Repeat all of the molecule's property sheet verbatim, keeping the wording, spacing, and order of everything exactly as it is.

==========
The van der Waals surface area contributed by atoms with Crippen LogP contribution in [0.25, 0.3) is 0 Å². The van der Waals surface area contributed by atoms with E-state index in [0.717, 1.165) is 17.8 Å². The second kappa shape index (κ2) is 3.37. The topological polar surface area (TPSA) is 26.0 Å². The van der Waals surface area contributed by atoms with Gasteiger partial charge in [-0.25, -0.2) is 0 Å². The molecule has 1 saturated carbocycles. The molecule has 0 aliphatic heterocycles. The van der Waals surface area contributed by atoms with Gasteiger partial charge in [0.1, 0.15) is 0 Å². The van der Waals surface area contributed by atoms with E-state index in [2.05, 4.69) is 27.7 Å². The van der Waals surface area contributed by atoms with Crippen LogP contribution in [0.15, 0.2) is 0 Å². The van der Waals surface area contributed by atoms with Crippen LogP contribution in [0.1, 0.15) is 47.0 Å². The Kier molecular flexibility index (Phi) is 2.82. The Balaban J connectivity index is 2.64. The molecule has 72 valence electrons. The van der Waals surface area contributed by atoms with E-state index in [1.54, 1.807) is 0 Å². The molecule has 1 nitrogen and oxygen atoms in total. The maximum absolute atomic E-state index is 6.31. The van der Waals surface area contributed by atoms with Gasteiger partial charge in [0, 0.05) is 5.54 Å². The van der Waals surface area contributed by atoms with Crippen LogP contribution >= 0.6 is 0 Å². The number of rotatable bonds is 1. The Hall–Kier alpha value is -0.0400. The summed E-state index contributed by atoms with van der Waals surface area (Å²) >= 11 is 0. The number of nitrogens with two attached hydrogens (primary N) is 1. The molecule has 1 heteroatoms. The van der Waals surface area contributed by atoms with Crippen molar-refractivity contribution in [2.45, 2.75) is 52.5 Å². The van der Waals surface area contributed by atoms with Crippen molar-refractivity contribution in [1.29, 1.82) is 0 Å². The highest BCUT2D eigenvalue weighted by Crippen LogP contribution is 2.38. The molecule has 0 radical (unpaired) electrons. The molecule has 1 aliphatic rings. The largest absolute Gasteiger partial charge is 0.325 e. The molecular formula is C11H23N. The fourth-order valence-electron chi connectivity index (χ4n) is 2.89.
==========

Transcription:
The van der Waals surface area contributed by atoms with Crippen LogP contribution in [0.25, 0.3) is 0 Å². The van der Waals surface area contributed by atoms with E-state index in [0.717, 1.165) is 17.8 Å². The second kappa shape index (κ2) is 3.37. The topological polar surface area (TPSA) is 26.0 Å². The van der Waals surface area contributed by atoms with Gasteiger partial charge in [-0.25, -0.2) is 0 Å². The molecule has 1 saturated carbocycles. The molecule has 0 aliphatic heterocycles. The van der Waals surface area contributed by atoms with Gasteiger partial charge in [0.1, 0.15) is 0 Å². The van der Waals surface area contributed by atoms with E-state index in [2.05, 4.69) is 27.7 Å². The van der Waals surface area contributed by atoms with Crippen LogP contribution in [0.15, 0.2) is 0 Å². The van der Waals surface area contributed by atoms with Crippen LogP contribution in [0.1, 0.15) is 47.0 Å². The Kier molecular flexibility index (Phi) is 2.82. The Balaban J connectivity index is 2.64. The molecule has 72 valence electrons. The van der Waals surface area contributed by atoms with E-state index in [1.54, 1.807) is 0 Å². The molecule has 1 nitrogen and oxygen atoms in total. The maximum absolute atomic E-state index is 6.31. The van der Waals surface area contributed by atoms with Gasteiger partial charge in [0, 0.05) is 5.54 Å². The van der Waals surface area contributed by atoms with Crippen LogP contribution >= 0.6 is 0 Å². The number of rotatable bonds is 1. The Hall–Kier alpha value is -0.0400. The summed E-state index contributed by atoms with van der Waals surface area (Å²) >= 11 is 0. The number of nitrogens with two attached hydrogens (primary N) is 1. The molecule has 1 heteroatoms. The van der Waals surface area contributed by atoms with Crippen molar-refractivity contribution in [2.45, 2.75) is 52.5 Å². The van der Waals surface area contributed by atoms with Crippen molar-refractivity contribution in [1.29, 1.82) is 0 Å². The highest BCUT2D eigenvalue weighted by Crippen LogP contribution is 2.38. The molecule has 0 radical (unpaired) electrons. The molecule has 1 aliphatic rings. The largest absolute Gasteiger partial charge is 0.325 e. The molecular formula is C11H23N. The fourth-order valence-electron chi connectivity index (χ4n) is 2.89.